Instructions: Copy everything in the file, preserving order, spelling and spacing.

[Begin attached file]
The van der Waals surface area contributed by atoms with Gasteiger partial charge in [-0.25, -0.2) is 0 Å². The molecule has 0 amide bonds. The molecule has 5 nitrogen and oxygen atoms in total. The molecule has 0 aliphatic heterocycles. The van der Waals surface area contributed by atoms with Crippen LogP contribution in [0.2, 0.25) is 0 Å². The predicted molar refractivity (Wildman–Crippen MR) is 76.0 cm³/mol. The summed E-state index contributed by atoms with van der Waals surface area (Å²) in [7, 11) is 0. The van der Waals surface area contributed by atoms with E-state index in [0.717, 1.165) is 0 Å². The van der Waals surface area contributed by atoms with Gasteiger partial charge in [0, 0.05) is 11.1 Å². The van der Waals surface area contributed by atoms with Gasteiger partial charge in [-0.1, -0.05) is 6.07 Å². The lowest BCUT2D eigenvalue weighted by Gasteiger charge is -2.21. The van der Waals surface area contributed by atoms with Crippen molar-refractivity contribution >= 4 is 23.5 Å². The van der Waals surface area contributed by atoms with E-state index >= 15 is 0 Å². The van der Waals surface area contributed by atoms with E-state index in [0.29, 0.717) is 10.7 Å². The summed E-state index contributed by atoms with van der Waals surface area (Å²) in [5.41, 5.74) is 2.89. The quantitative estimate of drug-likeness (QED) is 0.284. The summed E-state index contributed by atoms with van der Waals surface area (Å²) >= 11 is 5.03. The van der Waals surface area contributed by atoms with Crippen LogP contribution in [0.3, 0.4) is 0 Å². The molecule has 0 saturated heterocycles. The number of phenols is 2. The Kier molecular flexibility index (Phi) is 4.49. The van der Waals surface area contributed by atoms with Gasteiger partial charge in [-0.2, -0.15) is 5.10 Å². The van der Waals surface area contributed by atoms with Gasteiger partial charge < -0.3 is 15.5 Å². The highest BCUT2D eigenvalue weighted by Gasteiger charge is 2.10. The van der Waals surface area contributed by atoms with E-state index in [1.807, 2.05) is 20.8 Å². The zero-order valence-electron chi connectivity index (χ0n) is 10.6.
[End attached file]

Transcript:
The van der Waals surface area contributed by atoms with Gasteiger partial charge in [-0.25, -0.2) is 0 Å². The molecule has 0 amide bonds. The molecule has 5 nitrogen and oxygen atoms in total. The molecule has 0 aliphatic heterocycles. The van der Waals surface area contributed by atoms with Crippen LogP contribution in [0.2, 0.25) is 0 Å². The predicted molar refractivity (Wildman–Crippen MR) is 76.0 cm³/mol. The summed E-state index contributed by atoms with van der Waals surface area (Å²) in [7, 11) is 0. The van der Waals surface area contributed by atoms with E-state index in [0.717, 1.165) is 0 Å². The van der Waals surface area contributed by atoms with Gasteiger partial charge in [0, 0.05) is 11.1 Å². The van der Waals surface area contributed by atoms with Gasteiger partial charge in [-0.1, -0.05) is 6.07 Å². The lowest BCUT2D eigenvalue weighted by Gasteiger charge is -2.21. The van der Waals surface area contributed by atoms with Crippen molar-refractivity contribution >= 4 is 23.5 Å². The van der Waals surface area contributed by atoms with E-state index >= 15 is 0 Å². The van der Waals surface area contributed by atoms with E-state index in [0.29, 0.717) is 10.7 Å². The summed E-state index contributed by atoms with van der Waals surface area (Å²) in [5.41, 5.74) is 2.89. The quantitative estimate of drug-likeness (QED) is 0.284. The summed E-state index contributed by atoms with van der Waals surface area (Å²) >= 11 is 5.03. The van der Waals surface area contributed by atoms with Crippen LogP contribution in [0.3, 0.4) is 0 Å². The molecule has 0 saturated heterocycles. The number of phenols is 2. The Kier molecular flexibility index (Phi) is 4.49. The van der Waals surface area contributed by atoms with Gasteiger partial charge in [-0.2, -0.15) is 5.10 Å². The van der Waals surface area contributed by atoms with Gasteiger partial charge < -0.3 is 15.5 Å². The highest BCUT2D eigenvalue weighted by Gasteiger charge is 2.10. The van der Waals surface area contributed by atoms with E-state index in [1.807, 2.05) is 20.8 Å². The zero-order valence-electron chi connectivity index (χ0n) is 10.6.